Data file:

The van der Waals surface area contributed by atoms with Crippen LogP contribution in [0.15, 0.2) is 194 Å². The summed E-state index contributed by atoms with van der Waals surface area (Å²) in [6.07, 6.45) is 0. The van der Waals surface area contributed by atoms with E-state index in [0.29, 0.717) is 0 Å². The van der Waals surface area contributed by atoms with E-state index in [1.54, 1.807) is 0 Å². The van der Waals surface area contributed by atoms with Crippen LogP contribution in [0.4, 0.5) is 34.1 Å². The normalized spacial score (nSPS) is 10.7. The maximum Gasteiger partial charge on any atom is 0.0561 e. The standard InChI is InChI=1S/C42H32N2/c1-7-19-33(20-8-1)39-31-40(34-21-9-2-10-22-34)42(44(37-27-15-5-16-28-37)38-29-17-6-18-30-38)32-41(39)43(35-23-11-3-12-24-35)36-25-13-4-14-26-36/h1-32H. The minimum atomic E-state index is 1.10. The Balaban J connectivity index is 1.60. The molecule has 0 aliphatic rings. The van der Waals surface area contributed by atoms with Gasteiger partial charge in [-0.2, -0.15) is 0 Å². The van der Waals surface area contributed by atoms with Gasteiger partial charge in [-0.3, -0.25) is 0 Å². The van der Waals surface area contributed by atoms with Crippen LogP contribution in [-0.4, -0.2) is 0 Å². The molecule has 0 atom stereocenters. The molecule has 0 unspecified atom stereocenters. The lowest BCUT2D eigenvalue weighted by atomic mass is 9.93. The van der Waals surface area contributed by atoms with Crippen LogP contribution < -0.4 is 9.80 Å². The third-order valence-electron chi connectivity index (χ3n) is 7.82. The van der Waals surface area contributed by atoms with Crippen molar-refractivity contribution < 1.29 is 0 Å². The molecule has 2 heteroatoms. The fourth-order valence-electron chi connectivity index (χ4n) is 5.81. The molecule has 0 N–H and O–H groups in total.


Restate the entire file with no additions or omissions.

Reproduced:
The van der Waals surface area contributed by atoms with Crippen LogP contribution in [0.15, 0.2) is 194 Å². The summed E-state index contributed by atoms with van der Waals surface area (Å²) in [6.07, 6.45) is 0. The van der Waals surface area contributed by atoms with E-state index in [0.29, 0.717) is 0 Å². The van der Waals surface area contributed by atoms with E-state index in [1.54, 1.807) is 0 Å². The van der Waals surface area contributed by atoms with Crippen LogP contribution in [0.4, 0.5) is 34.1 Å². The normalized spacial score (nSPS) is 10.7. The maximum Gasteiger partial charge on any atom is 0.0561 e. The standard InChI is InChI=1S/C42H32N2/c1-7-19-33(20-8-1)39-31-40(34-21-9-2-10-22-34)42(44(37-27-15-5-16-28-37)38-29-17-6-18-30-38)32-41(39)43(35-23-11-3-12-24-35)36-25-13-4-14-26-36/h1-32H. The minimum atomic E-state index is 1.10. The Balaban J connectivity index is 1.60. The molecule has 0 aliphatic rings. The van der Waals surface area contributed by atoms with Gasteiger partial charge in [-0.2, -0.15) is 0 Å². The van der Waals surface area contributed by atoms with Gasteiger partial charge in [-0.3, -0.25) is 0 Å². The van der Waals surface area contributed by atoms with Crippen LogP contribution in [-0.4, -0.2) is 0 Å². The molecule has 0 atom stereocenters. The molecule has 0 unspecified atom stereocenters. The lowest BCUT2D eigenvalue weighted by atomic mass is 9.93. The van der Waals surface area contributed by atoms with Crippen LogP contribution < -0.4 is 9.80 Å². The third-order valence-electron chi connectivity index (χ3n) is 7.82. The van der Waals surface area contributed by atoms with Crippen molar-refractivity contribution < 1.29 is 0 Å². The molecule has 2 heteroatoms. The fourth-order valence-electron chi connectivity index (χ4n) is 5.81. The molecule has 0 N–H and O–H groups in total.